The journey to the Jigokudani Park to see the monkeys is half the fun and do involve some planning. It is a full day excursion and be sure to allow sufficient time. A snowy day is ideal because the chances of seeing many monkeys in the water are good – afer all, they want to get warm! On a nice day, they will most likely be out and about, not in the water.
If you start from Tokyo then go to the JR Tokyo Station and take the JR Shinkansen to Nagano. Once you reach Nagano then the easiest way for tourists to get to the Jigokudani Monkey Park is taking the Nagaden company bus from the Nagano train station: Take the East Exit, walk downstairs to the bus terminal. The bus leaves from quay 3 or 4. It runs once an hour (10 past the hour), may costs around 1300 Yen one way and takes 40 minutes. Be sure to get a flyer with the return times from the driver.
Once the bus drop you at the nearest bus stop to the park (tell the bus driver that you want to go to the Jigokudani Park and he will know where to drop you), the journey to the park will involve walking the last 1.6 kilometers (about 40 minutes) to Hell’s Valley at 850 meters above sea level.
The Jigokudani Monkey Park is open throughout the year. From April to October the hours are 8:30 a.m. to 5 p.m., from November to March 9 a.m. to 4 p.m.
Allow for sufficient time:
Altogether you will be gone a good 5 hours departing from Nagano (40 minute drive, 40-60 minute walk, about 60 minutes with the monkeys, about 40 minutes walk back, 40 minutes drive back to Nagano).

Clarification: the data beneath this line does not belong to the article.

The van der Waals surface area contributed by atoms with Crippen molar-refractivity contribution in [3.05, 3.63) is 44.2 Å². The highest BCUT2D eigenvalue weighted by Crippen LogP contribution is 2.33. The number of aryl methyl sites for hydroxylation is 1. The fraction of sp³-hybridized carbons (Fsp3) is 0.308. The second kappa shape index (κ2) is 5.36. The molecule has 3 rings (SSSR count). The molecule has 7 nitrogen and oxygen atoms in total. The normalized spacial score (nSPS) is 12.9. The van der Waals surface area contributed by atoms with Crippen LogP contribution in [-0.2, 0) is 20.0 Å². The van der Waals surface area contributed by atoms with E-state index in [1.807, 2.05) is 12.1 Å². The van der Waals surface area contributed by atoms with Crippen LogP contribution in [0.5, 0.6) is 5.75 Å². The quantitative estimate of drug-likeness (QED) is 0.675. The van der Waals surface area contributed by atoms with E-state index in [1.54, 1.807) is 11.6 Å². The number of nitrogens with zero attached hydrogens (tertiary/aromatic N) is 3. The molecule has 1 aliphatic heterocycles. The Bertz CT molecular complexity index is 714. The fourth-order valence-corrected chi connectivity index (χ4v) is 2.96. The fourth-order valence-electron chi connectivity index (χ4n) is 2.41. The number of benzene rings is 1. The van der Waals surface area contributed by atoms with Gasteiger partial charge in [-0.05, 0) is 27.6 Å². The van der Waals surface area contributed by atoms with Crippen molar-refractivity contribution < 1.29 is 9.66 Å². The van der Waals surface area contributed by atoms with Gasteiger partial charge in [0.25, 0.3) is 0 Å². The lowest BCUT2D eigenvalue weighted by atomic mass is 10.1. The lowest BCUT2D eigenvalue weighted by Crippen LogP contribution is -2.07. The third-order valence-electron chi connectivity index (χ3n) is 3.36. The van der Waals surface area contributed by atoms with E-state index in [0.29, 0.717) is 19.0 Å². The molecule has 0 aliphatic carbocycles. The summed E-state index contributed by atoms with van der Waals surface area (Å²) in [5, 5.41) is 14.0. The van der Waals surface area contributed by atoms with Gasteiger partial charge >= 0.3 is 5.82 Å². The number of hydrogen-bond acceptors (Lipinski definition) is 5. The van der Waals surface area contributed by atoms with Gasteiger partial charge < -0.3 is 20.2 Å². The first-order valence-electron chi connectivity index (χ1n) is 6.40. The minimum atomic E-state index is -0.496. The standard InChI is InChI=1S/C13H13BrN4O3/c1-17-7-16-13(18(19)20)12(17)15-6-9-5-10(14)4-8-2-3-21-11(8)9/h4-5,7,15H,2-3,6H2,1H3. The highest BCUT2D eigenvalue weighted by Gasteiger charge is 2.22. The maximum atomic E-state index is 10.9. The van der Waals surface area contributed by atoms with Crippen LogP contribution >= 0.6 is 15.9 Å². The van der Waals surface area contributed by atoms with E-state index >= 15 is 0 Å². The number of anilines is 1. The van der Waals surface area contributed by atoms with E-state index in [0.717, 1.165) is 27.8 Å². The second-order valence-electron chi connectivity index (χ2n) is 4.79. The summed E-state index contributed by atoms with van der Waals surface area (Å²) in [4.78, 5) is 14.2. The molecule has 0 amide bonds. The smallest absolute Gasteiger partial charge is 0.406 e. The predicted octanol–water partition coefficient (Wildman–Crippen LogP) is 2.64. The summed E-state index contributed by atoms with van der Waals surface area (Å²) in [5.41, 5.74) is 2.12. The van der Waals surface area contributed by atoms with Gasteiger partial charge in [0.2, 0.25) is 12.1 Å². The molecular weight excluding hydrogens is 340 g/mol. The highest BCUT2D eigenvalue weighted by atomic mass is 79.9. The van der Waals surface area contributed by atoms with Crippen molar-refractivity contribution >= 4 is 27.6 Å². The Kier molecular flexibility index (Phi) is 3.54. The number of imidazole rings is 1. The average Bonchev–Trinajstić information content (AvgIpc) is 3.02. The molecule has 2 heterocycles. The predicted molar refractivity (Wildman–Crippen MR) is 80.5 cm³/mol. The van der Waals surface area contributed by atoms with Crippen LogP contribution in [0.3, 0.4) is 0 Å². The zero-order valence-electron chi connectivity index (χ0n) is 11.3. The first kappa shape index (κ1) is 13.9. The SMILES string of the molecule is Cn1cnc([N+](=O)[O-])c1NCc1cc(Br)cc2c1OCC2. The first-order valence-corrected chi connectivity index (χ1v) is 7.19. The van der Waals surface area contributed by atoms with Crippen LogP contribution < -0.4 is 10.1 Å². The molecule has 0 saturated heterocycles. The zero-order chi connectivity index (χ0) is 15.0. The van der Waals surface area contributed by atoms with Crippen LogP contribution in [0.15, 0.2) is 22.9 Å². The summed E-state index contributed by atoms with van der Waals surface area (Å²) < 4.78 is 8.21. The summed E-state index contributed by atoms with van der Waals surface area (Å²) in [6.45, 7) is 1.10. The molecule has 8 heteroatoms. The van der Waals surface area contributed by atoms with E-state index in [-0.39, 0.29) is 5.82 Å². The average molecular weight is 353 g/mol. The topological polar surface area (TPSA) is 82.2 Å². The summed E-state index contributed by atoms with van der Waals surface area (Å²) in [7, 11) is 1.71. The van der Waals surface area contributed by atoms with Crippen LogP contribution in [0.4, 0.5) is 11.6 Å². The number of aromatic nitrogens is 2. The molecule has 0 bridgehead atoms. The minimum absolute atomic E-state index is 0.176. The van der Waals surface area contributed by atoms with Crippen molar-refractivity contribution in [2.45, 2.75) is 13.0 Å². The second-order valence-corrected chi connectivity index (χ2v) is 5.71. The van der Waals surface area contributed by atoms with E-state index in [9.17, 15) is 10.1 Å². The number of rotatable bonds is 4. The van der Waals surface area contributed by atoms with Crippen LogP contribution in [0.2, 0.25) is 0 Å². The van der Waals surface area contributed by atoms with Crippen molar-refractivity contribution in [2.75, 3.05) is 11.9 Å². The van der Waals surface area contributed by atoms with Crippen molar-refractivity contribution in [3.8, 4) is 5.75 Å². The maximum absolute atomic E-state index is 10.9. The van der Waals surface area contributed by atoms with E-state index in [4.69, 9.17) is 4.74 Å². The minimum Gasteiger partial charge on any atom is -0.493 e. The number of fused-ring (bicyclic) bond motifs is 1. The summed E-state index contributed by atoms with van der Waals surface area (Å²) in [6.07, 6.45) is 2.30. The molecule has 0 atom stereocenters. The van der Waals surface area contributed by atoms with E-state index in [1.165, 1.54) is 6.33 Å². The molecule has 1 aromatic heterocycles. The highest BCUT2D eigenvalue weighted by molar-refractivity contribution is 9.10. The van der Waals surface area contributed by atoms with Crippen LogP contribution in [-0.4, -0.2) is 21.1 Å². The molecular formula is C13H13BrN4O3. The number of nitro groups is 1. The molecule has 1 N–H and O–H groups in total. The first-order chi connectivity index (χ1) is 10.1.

If you need/want to have a snack or something to drink – and haven’t brought anything along – go to the gas station next to the Kanbayashi Onsen Guchi bus stop upon arrival to get yourself something to take up. Chances are the kiosk at the monkey spa is closed.
Be sure to wear good walking boots with a non-skid sole.
At the entrance to the park – you still have those 1.6 km to go – there are some heavy-duty straw rope pieces that can be tied around your shoes to help you not to skid. These are free of charge and hang on a branch just before the steps start.
The path is not secured by rails and, while not necessarily narrow, it is not wide, either. As it was carved out of the mountain side, it drops off steeply most of the way. On the map it is euphamistically called a “promenade”
If you want to eat or drink something, bring your own. No tea or coffee is sold. There is only one vending machine, which may or may not be working.
The Jigokudani Park with its snow monkeys is definitely a nice place for seniors to enjoy a good walk and be rewarded with some amazing sights of the snow monkeys soaking themselves in the warm thermal pool!
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